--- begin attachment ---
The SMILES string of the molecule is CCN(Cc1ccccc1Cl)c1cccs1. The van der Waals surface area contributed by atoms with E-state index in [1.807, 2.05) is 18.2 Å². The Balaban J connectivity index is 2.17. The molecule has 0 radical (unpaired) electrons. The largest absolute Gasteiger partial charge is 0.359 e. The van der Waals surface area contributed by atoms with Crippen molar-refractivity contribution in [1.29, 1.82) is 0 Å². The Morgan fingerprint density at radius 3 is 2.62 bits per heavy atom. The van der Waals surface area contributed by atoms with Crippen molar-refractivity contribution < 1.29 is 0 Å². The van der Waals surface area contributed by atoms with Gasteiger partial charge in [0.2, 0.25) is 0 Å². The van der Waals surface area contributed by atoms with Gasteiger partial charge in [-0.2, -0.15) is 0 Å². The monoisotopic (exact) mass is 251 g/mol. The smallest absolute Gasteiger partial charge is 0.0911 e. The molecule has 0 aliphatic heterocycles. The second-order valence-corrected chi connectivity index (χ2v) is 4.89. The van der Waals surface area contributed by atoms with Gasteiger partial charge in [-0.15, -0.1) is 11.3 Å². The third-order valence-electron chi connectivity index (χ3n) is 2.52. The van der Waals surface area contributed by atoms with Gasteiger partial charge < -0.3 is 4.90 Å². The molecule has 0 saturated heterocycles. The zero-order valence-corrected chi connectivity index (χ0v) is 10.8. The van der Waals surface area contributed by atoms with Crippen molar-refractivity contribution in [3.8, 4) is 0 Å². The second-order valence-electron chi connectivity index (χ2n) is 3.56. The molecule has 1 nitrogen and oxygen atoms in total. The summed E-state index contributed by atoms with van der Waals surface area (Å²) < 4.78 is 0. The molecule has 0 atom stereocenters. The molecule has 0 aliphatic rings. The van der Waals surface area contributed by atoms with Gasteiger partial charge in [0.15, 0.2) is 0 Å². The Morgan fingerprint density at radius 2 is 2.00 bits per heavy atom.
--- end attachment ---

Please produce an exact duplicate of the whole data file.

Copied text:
The SMILES string of the molecule is CCN(Cc1ccccc1Cl)c1cccs1. The van der Waals surface area contributed by atoms with E-state index in [1.807, 2.05) is 18.2 Å². The Balaban J connectivity index is 2.17. The molecule has 0 radical (unpaired) electrons. The largest absolute Gasteiger partial charge is 0.359 e. The van der Waals surface area contributed by atoms with Crippen molar-refractivity contribution in [1.29, 1.82) is 0 Å². The Morgan fingerprint density at radius 3 is 2.62 bits per heavy atom. The van der Waals surface area contributed by atoms with Crippen molar-refractivity contribution < 1.29 is 0 Å². The van der Waals surface area contributed by atoms with Gasteiger partial charge in [0.2, 0.25) is 0 Å². The van der Waals surface area contributed by atoms with Gasteiger partial charge in [-0.2, -0.15) is 0 Å². The monoisotopic (exact) mass is 251 g/mol. The smallest absolute Gasteiger partial charge is 0.0911 e. The molecule has 0 aliphatic heterocycles. The second-order valence-corrected chi connectivity index (χ2v) is 4.89. The van der Waals surface area contributed by atoms with Gasteiger partial charge in [-0.15, -0.1) is 11.3 Å². The third-order valence-electron chi connectivity index (χ3n) is 2.52. The van der Waals surface area contributed by atoms with Gasteiger partial charge < -0.3 is 4.90 Å². The molecule has 0 saturated heterocycles. The zero-order valence-corrected chi connectivity index (χ0v) is 10.8. The van der Waals surface area contributed by atoms with Crippen molar-refractivity contribution in [3.8, 4) is 0 Å². The second-order valence-electron chi connectivity index (χ2n) is 3.56. The molecule has 1 nitrogen and oxygen atoms in total. The summed E-state index contributed by atoms with van der Waals surface area (Å²) < 4.78 is 0. The molecule has 0 atom stereocenters. The molecule has 0 aliphatic rings. The van der Waals surface area contributed by atoms with Gasteiger partial charge in [0.15, 0.2) is 0 Å². The Morgan fingerprint density at radius 2 is 2.00 bits per heavy atom.